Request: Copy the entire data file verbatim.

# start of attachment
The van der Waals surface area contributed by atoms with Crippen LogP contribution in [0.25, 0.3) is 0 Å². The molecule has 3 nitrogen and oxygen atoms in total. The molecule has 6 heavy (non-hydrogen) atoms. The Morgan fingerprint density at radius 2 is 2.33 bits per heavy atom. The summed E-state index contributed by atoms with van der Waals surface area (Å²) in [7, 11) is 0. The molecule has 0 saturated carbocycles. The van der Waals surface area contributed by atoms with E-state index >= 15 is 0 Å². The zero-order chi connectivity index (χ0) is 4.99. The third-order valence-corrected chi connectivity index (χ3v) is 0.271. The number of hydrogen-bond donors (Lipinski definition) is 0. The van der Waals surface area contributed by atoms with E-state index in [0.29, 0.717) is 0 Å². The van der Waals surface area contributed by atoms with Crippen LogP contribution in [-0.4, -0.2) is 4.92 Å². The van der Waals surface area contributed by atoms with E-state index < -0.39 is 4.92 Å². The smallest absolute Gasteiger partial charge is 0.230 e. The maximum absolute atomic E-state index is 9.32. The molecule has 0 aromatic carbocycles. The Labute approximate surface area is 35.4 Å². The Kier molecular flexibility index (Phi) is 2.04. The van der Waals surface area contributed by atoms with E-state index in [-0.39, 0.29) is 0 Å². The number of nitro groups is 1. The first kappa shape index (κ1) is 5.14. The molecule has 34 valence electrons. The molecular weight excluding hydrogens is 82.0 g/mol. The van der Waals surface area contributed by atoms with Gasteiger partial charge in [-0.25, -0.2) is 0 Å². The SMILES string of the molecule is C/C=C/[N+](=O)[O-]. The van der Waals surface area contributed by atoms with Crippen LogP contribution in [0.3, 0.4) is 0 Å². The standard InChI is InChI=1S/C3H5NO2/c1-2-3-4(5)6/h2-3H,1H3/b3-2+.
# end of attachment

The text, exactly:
The van der Waals surface area contributed by atoms with Crippen LogP contribution in [0.25, 0.3) is 0 Å². The molecule has 3 nitrogen and oxygen atoms in total. The molecule has 6 heavy (non-hydrogen) atoms. The Morgan fingerprint density at radius 2 is 2.33 bits per heavy atom. The summed E-state index contributed by atoms with van der Waals surface area (Å²) in [7, 11) is 0. The molecule has 0 saturated carbocycles. The van der Waals surface area contributed by atoms with E-state index >= 15 is 0 Å². The zero-order chi connectivity index (χ0) is 4.99. The third-order valence-corrected chi connectivity index (χ3v) is 0.271. The number of hydrogen-bond donors (Lipinski definition) is 0. The van der Waals surface area contributed by atoms with E-state index in [0.29, 0.717) is 0 Å². The van der Waals surface area contributed by atoms with Crippen LogP contribution in [-0.4, -0.2) is 4.92 Å². The van der Waals surface area contributed by atoms with E-state index < -0.39 is 4.92 Å². The smallest absolute Gasteiger partial charge is 0.230 e. The maximum absolute atomic E-state index is 9.32. The molecule has 0 aromatic carbocycles. The Labute approximate surface area is 35.4 Å². The Kier molecular flexibility index (Phi) is 2.04. The van der Waals surface area contributed by atoms with E-state index in [-0.39, 0.29) is 0 Å². The number of nitro groups is 1. The first kappa shape index (κ1) is 5.14. The molecule has 34 valence electrons. The molecular weight excluding hydrogens is 82.0 g/mol. The van der Waals surface area contributed by atoms with Gasteiger partial charge in [-0.25, -0.2) is 0 Å². The SMILES string of the molecule is C/C=C/[N+](=O)[O-]. The van der Waals surface area contributed by atoms with Crippen LogP contribution in [0.3, 0.4) is 0 Å². The standard InChI is InChI=1S/C3H5NO2/c1-2-3-4(5)6/h2-3H,1H3/b3-2+.